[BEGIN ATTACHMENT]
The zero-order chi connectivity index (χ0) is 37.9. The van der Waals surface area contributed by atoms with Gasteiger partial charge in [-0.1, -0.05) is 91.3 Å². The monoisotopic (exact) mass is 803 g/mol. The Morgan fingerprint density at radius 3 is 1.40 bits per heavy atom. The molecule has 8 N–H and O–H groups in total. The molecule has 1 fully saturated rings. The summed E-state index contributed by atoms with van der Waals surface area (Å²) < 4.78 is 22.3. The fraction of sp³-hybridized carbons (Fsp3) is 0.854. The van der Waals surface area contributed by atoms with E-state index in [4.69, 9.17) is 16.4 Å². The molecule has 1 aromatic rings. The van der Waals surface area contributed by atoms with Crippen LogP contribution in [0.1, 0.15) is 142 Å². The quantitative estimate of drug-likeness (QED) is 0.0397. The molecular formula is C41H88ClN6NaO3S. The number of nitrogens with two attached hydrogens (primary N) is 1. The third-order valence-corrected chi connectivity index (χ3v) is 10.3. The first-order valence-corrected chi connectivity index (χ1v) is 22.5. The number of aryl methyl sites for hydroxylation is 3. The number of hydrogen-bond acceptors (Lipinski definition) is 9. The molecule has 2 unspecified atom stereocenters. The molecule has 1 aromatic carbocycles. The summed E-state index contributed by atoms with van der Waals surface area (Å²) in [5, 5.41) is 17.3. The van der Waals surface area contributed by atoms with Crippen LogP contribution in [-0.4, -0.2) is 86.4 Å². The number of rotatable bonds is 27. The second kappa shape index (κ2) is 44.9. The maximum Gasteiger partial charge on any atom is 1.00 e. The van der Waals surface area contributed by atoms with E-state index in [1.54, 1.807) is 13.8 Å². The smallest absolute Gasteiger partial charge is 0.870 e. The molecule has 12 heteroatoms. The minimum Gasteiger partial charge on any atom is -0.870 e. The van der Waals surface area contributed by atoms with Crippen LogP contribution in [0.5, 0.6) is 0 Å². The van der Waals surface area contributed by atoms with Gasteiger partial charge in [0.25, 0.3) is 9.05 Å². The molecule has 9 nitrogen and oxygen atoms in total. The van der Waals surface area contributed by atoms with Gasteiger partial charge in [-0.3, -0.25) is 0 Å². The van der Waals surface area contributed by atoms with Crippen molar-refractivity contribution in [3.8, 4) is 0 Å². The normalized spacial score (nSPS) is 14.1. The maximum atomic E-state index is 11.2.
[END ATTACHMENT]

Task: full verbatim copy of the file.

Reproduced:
The zero-order chi connectivity index (χ0) is 37.9. The van der Waals surface area contributed by atoms with Gasteiger partial charge in [-0.1, -0.05) is 91.3 Å². The monoisotopic (exact) mass is 803 g/mol. The Morgan fingerprint density at radius 3 is 1.40 bits per heavy atom. The molecule has 8 N–H and O–H groups in total. The molecule has 1 fully saturated rings. The summed E-state index contributed by atoms with van der Waals surface area (Å²) < 4.78 is 22.3. The fraction of sp³-hybridized carbons (Fsp3) is 0.854. The van der Waals surface area contributed by atoms with E-state index in [4.69, 9.17) is 16.4 Å². The molecule has 1 aromatic rings. The van der Waals surface area contributed by atoms with Crippen LogP contribution in [0.1, 0.15) is 142 Å². The quantitative estimate of drug-likeness (QED) is 0.0397. The molecular formula is C41H88ClN6NaO3S. The number of nitrogens with two attached hydrogens (primary N) is 1. The third-order valence-corrected chi connectivity index (χ3v) is 10.3. The first-order valence-corrected chi connectivity index (χ1v) is 22.5. The number of aryl methyl sites for hydroxylation is 3. The number of hydrogen-bond acceptors (Lipinski definition) is 9. The molecule has 2 unspecified atom stereocenters. The molecule has 1 aromatic carbocycles. The summed E-state index contributed by atoms with van der Waals surface area (Å²) in [5, 5.41) is 17.3. The van der Waals surface area contributed by atoms with Crippen LogP contribution in [-0.4, -0.2) is 86.4 Å². The number of rotatable bonds is 27. The second kappa shape index (κ2) is 44.9. The maximum Gasteiger partial charge on any atom is 1.00 e. The van der Waals surface area contributed by atoms with E-state index in [1.54, 1.807) is 13.8 Å². The smallest absolute Gasteiger partial charge is 0.870 e. The molecule has 12 heteroatoms. The minimum Gasteiger partial charge on any atom is -0.870 e. The van der Waals surface area contributed by atoms with Crippen LogP contribution in [0.5, 0.6) is 0 Å². The van der Waals surface area contributed by atoms with Gasteiger partial charge in [0.25, 0.3) is 9.05 Å². The molecule has 9 nitrogen and oxygen atoms in total. The van der Waals surface area contributed by atoms with Gasteiger partial charge in [-0.3, -0.25) is 0 Å². The van der Waals surface area contributed by atoms with Crippen molar-refractivity contribution in [3.8, 4) is 0 Å². The normalized spacial score (nSPS) is 14.1. The maximum atomic E-state index is 11.2.